Decreasing fleet numbers appear to be a growing trend among METRO’s annual Top 100 Transit Bus Fleets. Overall, fleet numbers show a decrease of 665 buses from last year for a total of 59,374 vehicles.
The past two years have shown a steady rise in the number of agencies (46%) downsizing their fleets, a figure that should shrink once the economy bounces back.
Once again MTA New York City Transit claimed the No. 1 spot in the Top 100. With 4,600 buses, New York easily surpasses its closest competitor, No. 2 New Jersey Transit Corp., by 1,658 buses.
After a consistently steady rise in the rankings over the past years, RTD Denver managed to break into the Top 10, garnering a spot at No. 9 by adding 66 vehicles to its fleet of 1,309 buses.
Listings in the Top 10 stronghold remain virtually unchanged. Despite Denver’s breakthrough, the Southeastern Pennsylvania Transportation Authority and New York City Department of Transportation hung on by tying for the No. 10 spot with 1,300 buses apiece. A record number of ties revealed themselves in this year’s listing — six total, including a three-way tie for No. 70.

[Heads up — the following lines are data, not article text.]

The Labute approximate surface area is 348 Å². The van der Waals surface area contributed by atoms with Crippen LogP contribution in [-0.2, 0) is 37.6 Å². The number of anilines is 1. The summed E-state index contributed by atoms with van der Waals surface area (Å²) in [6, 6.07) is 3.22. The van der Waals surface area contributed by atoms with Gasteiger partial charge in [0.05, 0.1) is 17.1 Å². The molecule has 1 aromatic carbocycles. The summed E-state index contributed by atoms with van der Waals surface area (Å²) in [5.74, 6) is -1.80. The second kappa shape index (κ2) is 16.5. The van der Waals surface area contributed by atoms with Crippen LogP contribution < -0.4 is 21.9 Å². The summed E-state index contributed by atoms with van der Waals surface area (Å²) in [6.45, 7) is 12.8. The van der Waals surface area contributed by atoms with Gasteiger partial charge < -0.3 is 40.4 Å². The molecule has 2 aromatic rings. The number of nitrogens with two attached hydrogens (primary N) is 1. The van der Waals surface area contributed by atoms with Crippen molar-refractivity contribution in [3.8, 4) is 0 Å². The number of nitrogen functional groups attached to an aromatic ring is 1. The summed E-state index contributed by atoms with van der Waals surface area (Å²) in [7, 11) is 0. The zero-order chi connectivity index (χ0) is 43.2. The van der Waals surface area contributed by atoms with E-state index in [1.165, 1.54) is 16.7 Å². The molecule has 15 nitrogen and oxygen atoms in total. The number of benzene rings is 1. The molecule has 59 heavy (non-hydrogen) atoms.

Another standout in the rankings is RTC of Clark County/Citizens Area Transit of Las Vegas, which made the highest jump (20 places) for a position at No. 44. RTC was also one of the few agencies that sizably increased its fleets (by 91 buses) this year.
Bus-buying projections are also down, with agencies shortening their shopping lists by 456 buses, a 7.5% decrease from 2001. In addition, transit agencies plan to rehab 1,522 buses, down 11% from the previous year.
Forty-eight of the fleets listed are 100% compliant with the Americans with Disabilities Act, a 7% increase. Overall, 48,927 buses are wheelchair accessible, making up 82% of the combined North American bus fleet total. Low-floor buses account for 22% of the total, numbering 12,830 buses.
Transit fleet composition remains stable, with buses longer than 35 feet (47,442) comprising the usual majority at 80%. Buses under 35 feet (8,207) dropped slightly to 13.8% of the fleet mix.
The average fleet size for the Top 100 is 594 buses, landing closest to No. 32 ranked Detroit Department of Transportation which has 591 buses. Joining the list this year are C-Tran of Vancouver, Wash., (No. 94) and Lane Transit District of Eugene, Ore., with 160 and 123 buses respectively. Lane Transit’s fleet count also marks the cutoff number for our survey, making it No. 100 on the list.
More than half of the participants (54%) that responded to our survey have alternative-fuel vehicles within their fleets. Compressed natural gas (CNG) is the fuel of choice for 77% of alternative-fueled fleets. Hybrid electric technology is the second-highest fuel of choice, used by 14 fleets. At nine total, fleets using liquified natural gas, bio-diesel and propane as fuel alternatives comprised the smallest number of fleets.
The fleet with the largest number of alternative-fuel vehicles (1,862) is the Los Angeles County MTA, with 79% of its fleet dedicated to CNG.
To see the complete survey, click here.